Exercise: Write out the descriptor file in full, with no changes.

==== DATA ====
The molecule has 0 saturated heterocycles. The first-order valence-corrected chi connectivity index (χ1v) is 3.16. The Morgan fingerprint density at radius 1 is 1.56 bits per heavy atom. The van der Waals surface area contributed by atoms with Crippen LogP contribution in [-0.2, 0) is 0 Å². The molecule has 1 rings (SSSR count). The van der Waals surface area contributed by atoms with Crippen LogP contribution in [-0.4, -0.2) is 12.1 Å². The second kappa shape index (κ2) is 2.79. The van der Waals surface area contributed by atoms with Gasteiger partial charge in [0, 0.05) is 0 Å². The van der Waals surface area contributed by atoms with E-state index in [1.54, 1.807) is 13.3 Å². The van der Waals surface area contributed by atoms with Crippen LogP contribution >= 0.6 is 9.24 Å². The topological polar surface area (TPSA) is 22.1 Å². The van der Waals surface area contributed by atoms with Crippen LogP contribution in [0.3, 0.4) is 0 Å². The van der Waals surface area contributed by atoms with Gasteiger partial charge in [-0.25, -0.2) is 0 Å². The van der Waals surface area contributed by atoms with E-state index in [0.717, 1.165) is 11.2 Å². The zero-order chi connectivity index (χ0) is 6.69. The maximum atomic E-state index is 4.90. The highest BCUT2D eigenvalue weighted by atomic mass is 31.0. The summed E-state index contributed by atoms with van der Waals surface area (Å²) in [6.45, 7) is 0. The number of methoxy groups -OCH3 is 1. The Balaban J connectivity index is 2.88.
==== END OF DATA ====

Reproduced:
The molecule has 0 saturated heterocycles. The first-order valence-corrected chi connectivity index (χ1v) is 3.16. The Morgan fingerprint density at radius 1 is 1.56 bits per heavy atom. The van der Waals surface area contributed by atoms with Crippen LogP contribution in [-0.2, 0) is 0 Å². The molecule has 1 rings (SSSR count). The van der Waals surface area contributed by atoms with Crippen LogP contribution in [-0.4, -0.2) is 12.1 Å². The second kappa shape index (κ2) is 2.79. The van der Waals surface area contributed by atoms with Gasteiger partial charge in [0, 0.05) is 0 Å². The van der Waals surface area contributed by atoms with E-state index in [1.54, 1.807) is 13.3 Å². The van der Waals surface area contributed by atoms with Crippen LogP contribution >= 0.6 is 9.24 Å². The topological polar surface area (TPSA) is 22.1 Å². The van der Waals surface area contributed by atoms with Crippen LogP contribution in [0.3, 0.4) is 0 Å². The van der Waals surface area contributed by atoms with Gasteiger partial charge in [-0.25, -0.2) is 0 Å². The van der Waals surface area contributed by atoms with E-state index in [0.717, 1.165) is 11.2 Å². The zero-order chi connectivity index (χ0) is 6.69. The maximum atomic E-state index is 4.90. The highest BCUT2D eigenvalue weighted by atomic mass is 31.0. The summed E-state index contributed by atoms with van der Waals surface area (Å²) in [6.45, 7) is 0. The number of methoxy groups -OCH3 is 1. The Balaban J connectivity index is 2.88.